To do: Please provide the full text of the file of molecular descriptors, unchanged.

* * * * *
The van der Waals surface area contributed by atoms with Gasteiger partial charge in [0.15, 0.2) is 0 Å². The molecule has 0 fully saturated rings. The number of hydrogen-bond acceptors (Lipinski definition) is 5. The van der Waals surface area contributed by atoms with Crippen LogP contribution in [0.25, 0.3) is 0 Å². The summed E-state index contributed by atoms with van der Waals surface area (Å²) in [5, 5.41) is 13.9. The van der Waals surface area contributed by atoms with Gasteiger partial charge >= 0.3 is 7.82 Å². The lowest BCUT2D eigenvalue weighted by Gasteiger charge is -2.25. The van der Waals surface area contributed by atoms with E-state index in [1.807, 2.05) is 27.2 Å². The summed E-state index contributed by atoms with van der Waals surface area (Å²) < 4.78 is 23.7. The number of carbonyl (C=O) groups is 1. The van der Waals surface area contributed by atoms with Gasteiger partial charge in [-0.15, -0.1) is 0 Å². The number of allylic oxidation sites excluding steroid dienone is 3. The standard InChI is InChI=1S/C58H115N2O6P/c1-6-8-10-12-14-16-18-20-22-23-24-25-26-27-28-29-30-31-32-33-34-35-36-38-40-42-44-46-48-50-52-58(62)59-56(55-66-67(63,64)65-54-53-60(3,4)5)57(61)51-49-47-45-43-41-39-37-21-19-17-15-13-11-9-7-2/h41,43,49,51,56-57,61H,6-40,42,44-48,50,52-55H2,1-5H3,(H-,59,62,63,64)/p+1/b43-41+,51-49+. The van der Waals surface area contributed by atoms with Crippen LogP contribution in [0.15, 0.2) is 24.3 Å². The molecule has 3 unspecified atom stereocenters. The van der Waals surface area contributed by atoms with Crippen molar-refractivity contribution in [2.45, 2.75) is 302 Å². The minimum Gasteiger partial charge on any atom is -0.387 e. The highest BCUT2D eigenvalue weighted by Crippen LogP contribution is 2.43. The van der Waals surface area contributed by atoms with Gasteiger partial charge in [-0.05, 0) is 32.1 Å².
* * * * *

The van der Waals surface area contributed by atoms with Gasteiger partial charge in [0.15, 0.2) is 0 Å². The molecule has 0 fully saturated rings. The number of hydrogen-bond acceptors (Lipinski definition) is 5. The van der Waals surface area contributed by atoms with Crippen LogP contribution in [0.25, 0.3) is 0 Å². The summed E-state index contributed by atoms with van der Waals surface area (Å²) in [5, 5.41) is 13.9. The van der Waals surface area contributed by atoms with Gasteiger partial charge >= 0.3 is 7.82 Å². The lowest BCUT2D eigenvalue weighted by Gasteiger charge is -2.25. The van der Waals surface area contributed by atoms with E-state index in [1.807, 2.05) is 27.2 Å². The summed E-state index contributed by atoms with van der Waals surface area (Å²) < 4.78 is 23.7. The number of carbonyl (C=O) groups is 1. The van der Waals surface area contributed by atoms with Gasteiger partial charge in [-0.15, -0.1) is 0 Å². The number of allylic oxidation sites excluding steroid dienone is 3. The standard InChI is InChI=1S/C58H115N2O6P/c1-6-8-10-12-14-16-18-20-22-23-24-25-26-27-28-29-30-31-32-33-34-35-36-38-40-42-44-46-48-50-52-58(62)59-56(55-66-67(63,64)65-54-53-60(3,4)5)57(61)51-49-47-45-43-41-39-37-21-19-17-15-13-11-9-7-2/h41,43,49,51,56-57,61H,6-40,42,44-48,50,52-55H2,1-5H3,(H-,59,62,63,64)/p+1/b43-41+,51-49+. The van der Waals surface area contributed by atoms with Crippen LogP contribution in [0.15, 0.2) is 24.3 Å². The molecule has 3 unspecified atom stereocenters. The van der Waals surface area contributed by atoms with Crippen molar-refractivity contribution in [2.45, 2.75) is 302 Å². The minimum Gasteiger partial charge on any atom is -0.387 e. The highest BCUT2D eigenvalue weighted by Crippen LogP contribution is 2.43. The van der Waals surface area contributed by atoms with Gasteiger partial charge in [-0.05, 0) is 32.1 Å².